Prevent and Protect
Through Vaccination

Canine Leptospirosis

Leptospirosis is the most widespread infection between animal and human species in the world, and dogs can be the source of infection. 1-3

Rise in Outbreaks

Rat activity is rising across the country, in cities like Seattle, Chicago, Miami, and others, putting people and pets at higher risk of exposure.4

How Does Lepto Spread?1,2

The bacteria can get into the water or soil and survive there for weeks or months.

The bacteria enter the body through the eyes, nose, mouth, or through a cut or scratch.

Bacteria multiply in the bloodstream and move to the kidneys and other tissues to continue reproducing.

Once the bacteria reach the kidneys and bladder, bacteria is spread each time the dog urinates.

Other dogs, wild animals, or people can become infected through direct or indirect contact with the urine.

Clinical Signs

The signs of leptospirosis in dogs can vary. Some infected dogs do not show any signs of illness, some have mild illness and recover, while others develop severe illness, which can even result in death.1,2

Signs of leptospirosis can include1,2:

  • Fever
  • Muscle tenderness
  • Increased thirst
  • Changes in urination
  • Vomiting and diarrhea
  • Loss of appetite

Leptospirosis can have life-threatening effects on the kidneys, liver, lungs, and heart. Even dogs that recover may still be at risk for chronic kidney failure.1,2

Learn more about the signs of disease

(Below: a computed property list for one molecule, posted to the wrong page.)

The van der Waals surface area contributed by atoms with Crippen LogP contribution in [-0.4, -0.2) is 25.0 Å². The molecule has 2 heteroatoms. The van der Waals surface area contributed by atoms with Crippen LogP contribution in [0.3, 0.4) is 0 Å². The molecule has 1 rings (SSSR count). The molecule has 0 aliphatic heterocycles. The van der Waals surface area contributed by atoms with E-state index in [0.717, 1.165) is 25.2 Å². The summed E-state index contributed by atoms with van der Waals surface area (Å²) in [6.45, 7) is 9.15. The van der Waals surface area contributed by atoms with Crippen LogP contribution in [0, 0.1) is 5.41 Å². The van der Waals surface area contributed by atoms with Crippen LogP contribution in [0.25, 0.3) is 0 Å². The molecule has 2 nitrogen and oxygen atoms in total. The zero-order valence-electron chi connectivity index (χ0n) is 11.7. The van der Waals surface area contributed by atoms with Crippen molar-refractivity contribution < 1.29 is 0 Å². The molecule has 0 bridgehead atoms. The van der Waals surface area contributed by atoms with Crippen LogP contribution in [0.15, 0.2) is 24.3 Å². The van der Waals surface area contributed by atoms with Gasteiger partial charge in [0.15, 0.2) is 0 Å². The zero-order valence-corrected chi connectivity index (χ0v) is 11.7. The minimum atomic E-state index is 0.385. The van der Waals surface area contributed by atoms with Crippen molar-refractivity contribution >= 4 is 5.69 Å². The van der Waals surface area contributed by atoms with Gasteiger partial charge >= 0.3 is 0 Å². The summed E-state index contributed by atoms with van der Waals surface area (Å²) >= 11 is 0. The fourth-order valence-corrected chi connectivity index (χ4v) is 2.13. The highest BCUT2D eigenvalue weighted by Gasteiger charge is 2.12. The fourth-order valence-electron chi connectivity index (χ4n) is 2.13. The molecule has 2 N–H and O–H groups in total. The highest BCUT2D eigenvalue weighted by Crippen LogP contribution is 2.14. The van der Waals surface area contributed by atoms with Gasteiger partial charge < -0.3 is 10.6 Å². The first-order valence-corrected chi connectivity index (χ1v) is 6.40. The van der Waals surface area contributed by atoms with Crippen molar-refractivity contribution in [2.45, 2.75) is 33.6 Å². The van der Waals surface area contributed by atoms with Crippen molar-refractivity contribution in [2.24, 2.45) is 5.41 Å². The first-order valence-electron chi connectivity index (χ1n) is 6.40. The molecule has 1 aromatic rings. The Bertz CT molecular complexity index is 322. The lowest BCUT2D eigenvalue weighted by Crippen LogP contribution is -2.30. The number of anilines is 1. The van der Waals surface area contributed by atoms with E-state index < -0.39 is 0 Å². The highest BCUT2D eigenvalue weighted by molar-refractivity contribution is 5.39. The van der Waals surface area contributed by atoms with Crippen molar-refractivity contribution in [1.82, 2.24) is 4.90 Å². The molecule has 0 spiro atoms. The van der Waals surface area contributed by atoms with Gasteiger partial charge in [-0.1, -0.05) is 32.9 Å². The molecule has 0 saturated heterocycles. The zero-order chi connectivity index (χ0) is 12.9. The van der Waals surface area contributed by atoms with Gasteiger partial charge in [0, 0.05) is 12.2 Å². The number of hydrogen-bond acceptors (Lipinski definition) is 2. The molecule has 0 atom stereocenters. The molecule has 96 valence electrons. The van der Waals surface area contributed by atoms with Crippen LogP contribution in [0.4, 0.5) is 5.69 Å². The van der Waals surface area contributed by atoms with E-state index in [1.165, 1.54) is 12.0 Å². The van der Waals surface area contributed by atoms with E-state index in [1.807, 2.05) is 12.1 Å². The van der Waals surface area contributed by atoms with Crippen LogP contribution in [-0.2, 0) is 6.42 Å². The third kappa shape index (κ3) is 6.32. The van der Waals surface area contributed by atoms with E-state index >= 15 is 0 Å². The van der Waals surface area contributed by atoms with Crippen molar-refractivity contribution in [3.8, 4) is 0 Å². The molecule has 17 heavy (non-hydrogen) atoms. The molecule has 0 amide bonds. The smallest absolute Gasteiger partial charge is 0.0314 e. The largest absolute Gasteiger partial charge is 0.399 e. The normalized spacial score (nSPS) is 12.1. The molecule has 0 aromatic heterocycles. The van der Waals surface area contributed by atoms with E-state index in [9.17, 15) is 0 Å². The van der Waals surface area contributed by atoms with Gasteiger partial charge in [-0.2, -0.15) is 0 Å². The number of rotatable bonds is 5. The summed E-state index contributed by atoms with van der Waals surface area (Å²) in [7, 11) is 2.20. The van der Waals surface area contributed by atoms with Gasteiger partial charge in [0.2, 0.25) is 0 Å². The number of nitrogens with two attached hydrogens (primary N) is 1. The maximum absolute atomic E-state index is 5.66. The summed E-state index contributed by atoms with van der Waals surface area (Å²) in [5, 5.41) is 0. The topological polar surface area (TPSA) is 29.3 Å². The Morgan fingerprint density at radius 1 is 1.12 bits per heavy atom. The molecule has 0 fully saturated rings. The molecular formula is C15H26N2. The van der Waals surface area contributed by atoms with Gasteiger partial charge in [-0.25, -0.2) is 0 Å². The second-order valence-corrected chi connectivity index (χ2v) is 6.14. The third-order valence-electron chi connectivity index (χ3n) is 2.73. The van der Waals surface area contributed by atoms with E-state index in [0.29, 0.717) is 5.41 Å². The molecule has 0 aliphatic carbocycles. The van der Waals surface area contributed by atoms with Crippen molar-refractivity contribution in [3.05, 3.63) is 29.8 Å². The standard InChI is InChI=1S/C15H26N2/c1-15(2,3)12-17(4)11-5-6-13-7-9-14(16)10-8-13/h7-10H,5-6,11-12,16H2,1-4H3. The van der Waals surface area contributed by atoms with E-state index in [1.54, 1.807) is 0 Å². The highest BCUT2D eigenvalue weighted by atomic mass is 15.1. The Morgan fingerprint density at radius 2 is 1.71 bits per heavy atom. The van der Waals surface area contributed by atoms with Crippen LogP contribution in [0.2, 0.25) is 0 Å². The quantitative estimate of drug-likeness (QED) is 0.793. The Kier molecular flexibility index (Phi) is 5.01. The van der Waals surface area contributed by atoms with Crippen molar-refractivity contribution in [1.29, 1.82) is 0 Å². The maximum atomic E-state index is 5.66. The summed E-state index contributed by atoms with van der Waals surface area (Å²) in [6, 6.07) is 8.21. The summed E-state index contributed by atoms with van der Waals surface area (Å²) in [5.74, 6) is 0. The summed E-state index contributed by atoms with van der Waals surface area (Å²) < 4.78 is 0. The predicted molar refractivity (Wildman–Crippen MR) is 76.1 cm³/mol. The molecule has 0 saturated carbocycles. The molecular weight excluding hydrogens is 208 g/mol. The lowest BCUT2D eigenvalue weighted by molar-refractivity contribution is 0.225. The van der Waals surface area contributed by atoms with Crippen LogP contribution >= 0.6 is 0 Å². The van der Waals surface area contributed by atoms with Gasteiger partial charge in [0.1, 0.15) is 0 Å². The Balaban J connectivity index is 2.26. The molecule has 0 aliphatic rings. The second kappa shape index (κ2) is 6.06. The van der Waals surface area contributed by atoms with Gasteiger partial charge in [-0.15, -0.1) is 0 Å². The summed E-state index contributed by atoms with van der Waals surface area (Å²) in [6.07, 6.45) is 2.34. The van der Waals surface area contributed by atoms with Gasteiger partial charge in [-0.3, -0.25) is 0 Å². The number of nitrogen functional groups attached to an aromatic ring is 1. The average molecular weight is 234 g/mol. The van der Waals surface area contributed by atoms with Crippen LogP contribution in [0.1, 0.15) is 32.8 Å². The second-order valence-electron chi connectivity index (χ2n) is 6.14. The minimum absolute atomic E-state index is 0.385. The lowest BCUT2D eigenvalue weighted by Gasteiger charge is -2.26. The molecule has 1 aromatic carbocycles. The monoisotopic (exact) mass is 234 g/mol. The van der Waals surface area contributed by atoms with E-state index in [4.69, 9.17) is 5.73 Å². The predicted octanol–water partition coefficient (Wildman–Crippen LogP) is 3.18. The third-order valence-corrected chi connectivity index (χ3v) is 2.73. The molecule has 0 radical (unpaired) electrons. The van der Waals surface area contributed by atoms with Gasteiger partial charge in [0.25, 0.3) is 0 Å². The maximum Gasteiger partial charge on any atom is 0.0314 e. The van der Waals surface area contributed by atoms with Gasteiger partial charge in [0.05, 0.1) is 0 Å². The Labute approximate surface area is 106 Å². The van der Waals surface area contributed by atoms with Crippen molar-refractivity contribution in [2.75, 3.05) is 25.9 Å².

Prevention Through Vaccination

A leptospirosis vaccine for dogs helps protect against disease, even if dogs are exposed to the bacteria.

Protect BEFORE an outbreak, and help dogs live longer, happier lives.

No shedding. No spreading.

Without leptospirosis vaccines for dogs, it can cost hundreds or even thousands of dollars to diagnose and treat the disease.

Keep Pet Parents Informed

Tools, educational materials, resources, and information for your practice and clients:

Signs of Disease

Leptospirosis Pet Parent Brochure

Zoonotic Risks

The Importance of Testing for Lepto

References: 1. Pets. Centers for Disease Control and Prevention website. Accessed November 14, 2022. 2. Infections in pets. Leptospirosis section of Centers for Disease Control and Prevention website. Accessed November 7, 2022. 3. Healthcare workers: Technical information for leptospirosis. Centers for Disease Control and Prevention website. Accessed November 14, 2022. 4. Rats! Chicago tops Orkin’s rattiest cities list for sixth consecutive time. Orkin Pest Control website. Accessed November 14, 2022. 5. Sykes JE, Raegen KL. Leptospirosis in dogs: diagnosis, treatment, and management. Today’s Veterinary Practice website. Accessed November 14, 2022. https://todaysveterinarypractice. com/diagnosis-and-treatment-of-leptospirosis-in-dogs/